When a Tauranga trucking company let an employee go during the COVID-19 lockdown, with the belief that he was simply a casual employee, they were in for a short, sharp, shock. The Employment Relations Authority (ERA) issued a poignant reminder affecting all New Zealand employers: people who rely on you for consistent work are often actually permanent staff – not casual – and if you get it wrong, you’re likely to incur ERA court costs, financial penalties, plus damage to your reputation if the case lands in the news.

The case in question was Hoebergen v Amline Freighters Limited (“AFL”), and it was a reminder of the need for employers to consult HR employment expertise regarding their employees’ work status – especially when there’s a question of termination, dismissal and employment grievance.

It began when truck driver Steve Hoebergen was employed by AFL as a truck driver from November 2017 until 15 April 2020. It was AFL’s view that given the nature of Hoebergen’s signed employment agreement, he was always a casual employee (despite being reliant on AFL for most of his income and work). As the lockdown harmed business, AFL advised Hoebergen that his services were no longer needed due to being employed on an “as required” basis.

On March 19 2020, Hoebergen was sent home sick from work after he developed cold-like symptoms, which might have placed the employee at risk of COVID-19. Following government advice he received through the COVID-19 helpline, Hoebergen notified AFL’s operations manager that he would be isolating for the next few days. Hoebergen was notified by the company director via text message that if he was not at work on Monday, 23 March 2020, he would be dismissed; he didn’t. Consequently, AFL didn’t pay Hoebergen on Tuesday as expected and later in the week, on 31 March 2020, he received his final holiday pay.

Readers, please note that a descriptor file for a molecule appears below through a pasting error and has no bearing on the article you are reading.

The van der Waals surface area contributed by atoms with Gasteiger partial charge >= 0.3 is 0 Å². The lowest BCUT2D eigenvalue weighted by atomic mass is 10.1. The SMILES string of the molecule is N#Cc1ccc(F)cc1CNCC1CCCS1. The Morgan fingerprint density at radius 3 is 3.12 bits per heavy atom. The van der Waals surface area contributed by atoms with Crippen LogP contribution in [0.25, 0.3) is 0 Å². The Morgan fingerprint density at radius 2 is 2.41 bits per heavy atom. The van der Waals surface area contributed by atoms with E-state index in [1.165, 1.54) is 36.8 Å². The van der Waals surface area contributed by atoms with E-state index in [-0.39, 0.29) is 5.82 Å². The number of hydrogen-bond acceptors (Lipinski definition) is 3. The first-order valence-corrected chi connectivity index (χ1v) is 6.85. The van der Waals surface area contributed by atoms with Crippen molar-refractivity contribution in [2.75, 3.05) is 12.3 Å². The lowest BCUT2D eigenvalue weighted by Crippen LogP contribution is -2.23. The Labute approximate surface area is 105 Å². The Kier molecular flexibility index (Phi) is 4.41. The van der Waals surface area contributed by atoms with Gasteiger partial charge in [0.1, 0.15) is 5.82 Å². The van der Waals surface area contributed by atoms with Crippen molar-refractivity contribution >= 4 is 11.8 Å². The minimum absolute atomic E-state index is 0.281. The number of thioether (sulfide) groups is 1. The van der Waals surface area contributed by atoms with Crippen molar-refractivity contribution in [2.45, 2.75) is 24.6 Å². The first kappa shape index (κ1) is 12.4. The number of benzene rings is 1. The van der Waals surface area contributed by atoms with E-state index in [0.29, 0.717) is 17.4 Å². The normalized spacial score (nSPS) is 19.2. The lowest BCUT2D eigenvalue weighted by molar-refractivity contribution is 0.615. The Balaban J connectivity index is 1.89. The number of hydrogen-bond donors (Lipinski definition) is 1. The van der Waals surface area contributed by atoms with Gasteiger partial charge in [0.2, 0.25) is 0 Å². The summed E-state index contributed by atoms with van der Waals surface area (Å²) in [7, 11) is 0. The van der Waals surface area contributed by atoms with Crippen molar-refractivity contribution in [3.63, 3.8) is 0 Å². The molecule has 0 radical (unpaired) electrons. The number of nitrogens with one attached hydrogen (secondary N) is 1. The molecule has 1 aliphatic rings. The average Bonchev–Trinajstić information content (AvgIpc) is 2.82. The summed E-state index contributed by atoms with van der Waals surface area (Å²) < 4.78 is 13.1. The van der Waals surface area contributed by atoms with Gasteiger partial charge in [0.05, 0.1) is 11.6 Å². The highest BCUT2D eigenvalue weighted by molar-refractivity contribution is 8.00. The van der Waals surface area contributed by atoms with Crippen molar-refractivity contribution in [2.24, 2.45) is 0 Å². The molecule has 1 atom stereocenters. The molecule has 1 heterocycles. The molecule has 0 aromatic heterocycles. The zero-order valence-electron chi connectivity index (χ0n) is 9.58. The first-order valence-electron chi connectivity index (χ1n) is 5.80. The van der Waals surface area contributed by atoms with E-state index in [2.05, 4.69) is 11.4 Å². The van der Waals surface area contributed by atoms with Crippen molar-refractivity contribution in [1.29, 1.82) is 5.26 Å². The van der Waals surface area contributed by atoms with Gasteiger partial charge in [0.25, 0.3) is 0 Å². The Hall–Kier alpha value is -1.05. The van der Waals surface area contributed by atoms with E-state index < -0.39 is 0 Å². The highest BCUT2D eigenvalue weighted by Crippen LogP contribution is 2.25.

On 15 April 2020, Hoebergen was formally advised by AFL that no further work would be offered to him under the terms of his casual employment agreement because there was no casual work available.

The employee complained to the ERA – which found his ‘casual’ employment was actually permanent.

It was the ERA’s view that Hoebergen was a permanent employee because:

  • The work performed by him was fundamental to the operation of the business; and
  • There was an expectation of work and work was foreseeable.

While it was accepted the employee commenced with AFL on a casual and intermittent basis, this initial arrangement changed into a permanent arrangement during his employment.

Based on Hoebergen’s permanent and ongoing employment, the ERA held that he was entitled to have his employer put its concerns to him and to be provided with a fair opportunity to respond and have any response fairly considered. Moreover, the concerns should be substantive and well-founded. On this occasion, AFL’s failure to fairly put these concerns to Hoebergen meant that they were unable to discharge their obligations under section 103A and s4 of the Employment Relations Act 2000.

Thus, it was found that Hoebergen had been unjustifiably dismissed.

Considering termination of employment? Check with enableHR that you’re doing it lawfully

Breaking up is hard to do, so enableHR has made it easier.

When termination of employment happens, smart companies leave the door open for good employees to return – and smarter companies measure twice before cutting ties. Few things are more important than your hard-won reputation, so use enableHR’s termination of employment, dismissal and redundancy policies and procedures to underscore interactions with employees. Whether the decision to part ways is theirs or yours, it’s important you follow a fair and compliant process to reduce the risk to your business.

enableHR also has the wisdom of employment law specialists to guide complicated termination, so don’t hesitate to contact us for guidance.